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Crypto prices have been struggling for most of this year, but Monday, May 9, was remarkable. Bitcoin (BTC) and Ethereum (ETH) both sank to 10-month lows, and the entire crypto market is now worth less than half of what it was in November.

Crypto investors attempting to make sense of the devastation may have been surprised to hear Mark Cuban refer to it as a “lull” on Twitter. They may feel that these dramatic drops are a lot more than a lull. Nonetheless, the billionaire crypto enthusiast has regularly compared the crypto market to the early days of the internet. His Monday tweet said, “Crypto is going through the lull that the internet went through.”

Why Mark Cuban sees parallels with crypto and the internet

Now known as the dot-com era, when the internet first started to gain traction in the mid to late 1990s, we saw an explosion of businesses that — viewed with the benefit in hindsight — didn’t have solid fundamentals. People invested in internet companies without fully understanding what they did. They bought stocks simply because they got caught up in the hype and wanted to be involved in this new and exciting industry. When the bubble burst in 2000, many of those companies shut down and investors got burned. The prices of shares of companies that survived and still exist today such as Amazon and eBay fell dramatically.

Cuban’s tweet continued, “After the initial surge of exciting apps, NFTs, DeFi, P2E, we saw the imitation phase as chains subsidized the movement of those apps to their chains (ala bandwidth and storage subsidies by startups in the 2000s).” He points out the crypto industry doesn’t need lots of blockchain networks that do the same thing. We don’t need to have non-fungible tokens (NFTs) and decentralized finance on every blockchain.

Right now, there’s a lot of competition among smart contract cryptos to attract projects to their ecosystems. Many have grant programs to incentivize development as they race to gain market share. But Cuban says this is not the right approach. Instead, he thinks blockchains need to differentiate themselves and look for ways to apply smart contract functionality to the real world.

“What we have not seen is the use of Smart Contracts to improve business productivity and profitability,” tweeted Cuban. “That will have to be the next driver.” One of the factors that initially converted Cuban from crypto skeptic to enthusiast was understanding the potential of smart contracts. His stream of tweets on Monday stressed that the chains that realize the importance of finding business cases for smart contracts would be the ones that survive long term.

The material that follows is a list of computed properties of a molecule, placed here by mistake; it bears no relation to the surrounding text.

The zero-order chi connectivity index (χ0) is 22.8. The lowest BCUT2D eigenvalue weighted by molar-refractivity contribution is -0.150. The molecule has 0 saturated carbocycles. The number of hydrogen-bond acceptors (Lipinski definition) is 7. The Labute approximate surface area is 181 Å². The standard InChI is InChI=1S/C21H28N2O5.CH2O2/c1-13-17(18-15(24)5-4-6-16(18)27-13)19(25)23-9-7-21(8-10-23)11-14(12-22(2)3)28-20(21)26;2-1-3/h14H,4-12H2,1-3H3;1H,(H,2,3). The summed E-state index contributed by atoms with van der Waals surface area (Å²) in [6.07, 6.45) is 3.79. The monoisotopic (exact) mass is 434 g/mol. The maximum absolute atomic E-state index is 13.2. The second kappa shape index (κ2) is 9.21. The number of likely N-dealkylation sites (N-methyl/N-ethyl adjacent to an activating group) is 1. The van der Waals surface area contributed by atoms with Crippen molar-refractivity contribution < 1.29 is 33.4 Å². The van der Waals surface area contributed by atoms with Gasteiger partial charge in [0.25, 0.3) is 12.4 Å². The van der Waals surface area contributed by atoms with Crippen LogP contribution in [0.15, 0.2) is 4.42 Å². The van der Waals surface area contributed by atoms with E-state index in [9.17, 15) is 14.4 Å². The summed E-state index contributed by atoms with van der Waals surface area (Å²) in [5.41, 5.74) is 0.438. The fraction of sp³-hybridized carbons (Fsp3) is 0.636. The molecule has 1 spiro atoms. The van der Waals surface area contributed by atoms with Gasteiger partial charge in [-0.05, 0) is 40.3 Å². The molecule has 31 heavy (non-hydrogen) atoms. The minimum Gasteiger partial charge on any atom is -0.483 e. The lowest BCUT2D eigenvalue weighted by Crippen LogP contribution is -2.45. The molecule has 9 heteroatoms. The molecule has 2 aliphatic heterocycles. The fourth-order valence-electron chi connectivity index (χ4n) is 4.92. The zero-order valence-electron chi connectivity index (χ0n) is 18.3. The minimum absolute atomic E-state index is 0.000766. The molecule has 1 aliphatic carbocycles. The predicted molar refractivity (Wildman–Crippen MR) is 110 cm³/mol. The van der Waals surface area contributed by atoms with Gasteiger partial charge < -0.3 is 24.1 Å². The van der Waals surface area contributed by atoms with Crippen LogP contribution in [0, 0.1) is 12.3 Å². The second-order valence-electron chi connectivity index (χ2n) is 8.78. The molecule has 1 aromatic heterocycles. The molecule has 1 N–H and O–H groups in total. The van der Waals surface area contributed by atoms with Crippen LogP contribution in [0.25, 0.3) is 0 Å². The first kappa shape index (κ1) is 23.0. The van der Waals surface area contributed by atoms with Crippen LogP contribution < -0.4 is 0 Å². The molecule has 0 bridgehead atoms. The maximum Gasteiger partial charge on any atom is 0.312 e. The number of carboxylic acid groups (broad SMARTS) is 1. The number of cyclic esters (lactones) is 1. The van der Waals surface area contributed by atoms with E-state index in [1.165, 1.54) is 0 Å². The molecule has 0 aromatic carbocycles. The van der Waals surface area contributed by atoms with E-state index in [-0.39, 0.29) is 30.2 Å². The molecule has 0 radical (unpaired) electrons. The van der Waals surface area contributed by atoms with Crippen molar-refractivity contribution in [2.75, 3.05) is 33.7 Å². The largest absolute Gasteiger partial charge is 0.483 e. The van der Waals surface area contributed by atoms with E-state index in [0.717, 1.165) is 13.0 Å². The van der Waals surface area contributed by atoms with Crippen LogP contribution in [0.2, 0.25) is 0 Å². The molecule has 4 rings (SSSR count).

What it means for investors

There are many similarities between the crypto industry today and the evolution of the internet. Not least the high levels of hype and investor frenzy combined with relatively low levels of knowledge. Sadly, many people buy crypto in the hope of getting rich quickly and end up disappointed.

So, is the current crypto crash similar to the bursting of the dot-com bubble in 2000? There may well eventually be the type of lull that Cuban describes. But it’s too early to say for sure whether what we’re experiencing now is the start of it. We’re certainly in a period of extreme volatility. And we can say for sure that only solid cryptocurrency projects with good management teams and strong fundamentals will survive in the long term.

Crypto investors can take two main lessons from Cuban’s words. First, be prepared for an eventual crypto crash similar to the end of the dot-com era. Only invest money you can afford to lose as even the most solid projects could see significant losses, and many cryptocurrencies will eventually fail. Second, research each project carefully. Look for those with utility that improve upon rather than simply imitate existing projects.

Crypto crashes can be scary, especially if they cause you to doubt your original investment hypothesis. What’s reassuring is that Cuban thinks those blockchains that are able to differentiate themselves can survive in the long term. His words may help those trying to navigate these difficult waters.

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We’re firm believers in the Golden Rule, which is why editorial opinions are ours alone and have not been previously reviewed, approved, or endorsed by included advertisers. The Ascent does not cover all offers on the market. Editorial content from The Ascent is separate from The Motley Fool editorial content and is created by a different analyst team.John Mackey, CEO of Whole Foods Market, an Amazon subsidiary, is a member of The Motley Fool’s board of directors. Emma Newbery has positions in Amazon, Bitcoin, and Ethereum. The Motley Fool has positions in and recommends Amazon, Bitcoin, and Ethereum. The Motley Fool has a disclosure policy.

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